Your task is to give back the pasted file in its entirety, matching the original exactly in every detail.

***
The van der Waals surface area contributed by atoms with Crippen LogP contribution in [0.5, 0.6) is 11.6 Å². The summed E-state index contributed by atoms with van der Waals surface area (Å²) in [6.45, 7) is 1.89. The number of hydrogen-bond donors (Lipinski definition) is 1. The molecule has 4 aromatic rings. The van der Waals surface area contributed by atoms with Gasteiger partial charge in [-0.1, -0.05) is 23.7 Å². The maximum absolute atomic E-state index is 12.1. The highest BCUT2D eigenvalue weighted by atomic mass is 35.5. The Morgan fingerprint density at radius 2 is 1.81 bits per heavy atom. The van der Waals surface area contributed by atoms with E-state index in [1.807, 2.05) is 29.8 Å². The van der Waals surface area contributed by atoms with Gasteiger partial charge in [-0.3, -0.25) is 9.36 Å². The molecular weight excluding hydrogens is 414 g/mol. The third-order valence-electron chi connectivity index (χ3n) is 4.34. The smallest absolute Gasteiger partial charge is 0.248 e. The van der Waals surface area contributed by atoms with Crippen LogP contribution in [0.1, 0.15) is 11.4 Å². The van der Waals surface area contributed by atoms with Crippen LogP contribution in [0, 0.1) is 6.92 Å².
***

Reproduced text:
The van der Waals surface area contributed by atoms with Crippen LogP contribution in [0.5, 0.6) is 11.6 Å². The summed E-state index contributed by atoms with van der Waals surface area (Å²) in [6.45, 7) is 1.89. The number of hydrogen-bond donors (Lipinski definition) is 1. The molecule has 4 aromatic rings. The van der Waals surface area contributed by atoms with Gasteiger partial charge in [-0.1, -0.05) is 23.7 Å². The maximum absolute atomic E-state index is 12.1. The highest BCUT2D eigenvalue weighted by atomic mass is 35.5. The Morgan fingerprint density at radius 2 is 1.81 bits per heavy atom. The van der Waals surface area contributed by atoms with E-state index in [1.807, 2.05) is 29.8 Å². The van der Waals surface area contributed by atoms with Gasteiger partial charge in [-0.3, -0.25) is 9.36 Å². The molecular weight excluding hydrogens is 414 g/mol. The third-order valence-electron chi connectivity index (χ3n) is 4.34. The smallest absolute Gasteiger partial charge is 0.248 e. The van der Waals surface area contributed by atoms with Crippen LogP contribution in [0.1, 0.15) is 11.4 Å². The van der Waals surface area contributed by atoms with Crippen LogP contribution in [0, 0.1) is 6.92 Å².